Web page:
The “Kampong Som Dried Shrimp” from coastal provinces will be registered as a national geographical product by the Ministry of Commerce in order to promote Cambodian culture, traditions, and customs.
According to Soun Vichea, head of the Secretariat of the National Committee for Intellectual Property and Director of Intellectual Property at the Ministry of Commerceis getting ready to register the “Kampong Som Dried Shrimp” as a Geographical Indication (GI) in Cambodia.
In the province of Preah Sihanoukville, the working team held a workshop on the identification of suitable products for developing the brand name of the “Kampong Som Dried Shrimp.”
The session was attended by Ministry of Agriculture, Forestry, and Fisheries representatives as well as traders and producers of dried shrimp in Preah Sihanoukville province.
One of the products that the ministry wants to register as a national geographical product is dried shrimp, Vichea said.
“Kampong Som Dried Shrimp, Koh Kong Dried Shrimp, and Siem Reap Fish Prahok,” which are Cambodian fishery products, are among the geographical or collective brands that the Ministry of Commerce is looking into registering in the fisheries sector with the aid of development partners, Vichea said.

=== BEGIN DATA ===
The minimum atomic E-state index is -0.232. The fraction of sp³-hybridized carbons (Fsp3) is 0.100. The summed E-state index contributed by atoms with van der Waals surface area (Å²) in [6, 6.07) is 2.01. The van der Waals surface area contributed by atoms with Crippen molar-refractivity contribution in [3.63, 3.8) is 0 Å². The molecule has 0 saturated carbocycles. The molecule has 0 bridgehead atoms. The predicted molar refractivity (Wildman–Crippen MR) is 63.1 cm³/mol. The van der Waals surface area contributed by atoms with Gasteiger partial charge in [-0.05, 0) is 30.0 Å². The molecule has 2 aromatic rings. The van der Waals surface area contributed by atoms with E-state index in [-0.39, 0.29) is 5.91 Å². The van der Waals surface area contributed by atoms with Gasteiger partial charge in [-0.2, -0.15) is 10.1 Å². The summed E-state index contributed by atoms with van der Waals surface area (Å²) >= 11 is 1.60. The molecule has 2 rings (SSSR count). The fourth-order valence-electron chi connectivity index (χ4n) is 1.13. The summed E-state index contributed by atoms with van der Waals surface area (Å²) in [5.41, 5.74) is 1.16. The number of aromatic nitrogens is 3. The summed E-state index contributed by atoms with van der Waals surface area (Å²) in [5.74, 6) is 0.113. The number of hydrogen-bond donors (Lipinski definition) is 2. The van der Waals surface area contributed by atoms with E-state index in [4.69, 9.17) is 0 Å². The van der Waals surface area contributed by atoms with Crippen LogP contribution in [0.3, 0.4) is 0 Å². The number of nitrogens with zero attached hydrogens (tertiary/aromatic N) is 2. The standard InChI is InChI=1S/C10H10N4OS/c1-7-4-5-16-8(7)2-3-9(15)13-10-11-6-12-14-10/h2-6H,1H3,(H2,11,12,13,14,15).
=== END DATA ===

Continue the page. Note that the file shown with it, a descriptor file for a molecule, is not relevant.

Geographical Indication refers to a name, symbol, or other indication that is used to indicate a geographical origin and can be used to identify a product as originating from that region if the product’s quality, reputation, or other attributes are mostly attributable to that region.
The Kampot pepper, Kampong Speu palm sugar, Koh Trong pomelo, and Mondulkiri wild honey are among the few products currently recognized in Cambodia as having a geographical indication.
Additionally, the collective brands “Kuy Teav Phnom Penh,” “Ambok Kampong Thom,” and “Preah Vihear Rice” have been registered by the Department of Intellectual Property of the Ministry of Commerce.
Other products that the government intends to register as geographical indications include “Kampot Salt and Kampot Flower of Salt,” “Kampot Fish Sauce,” and “Takeo Lobster.”
Source: Khmer Times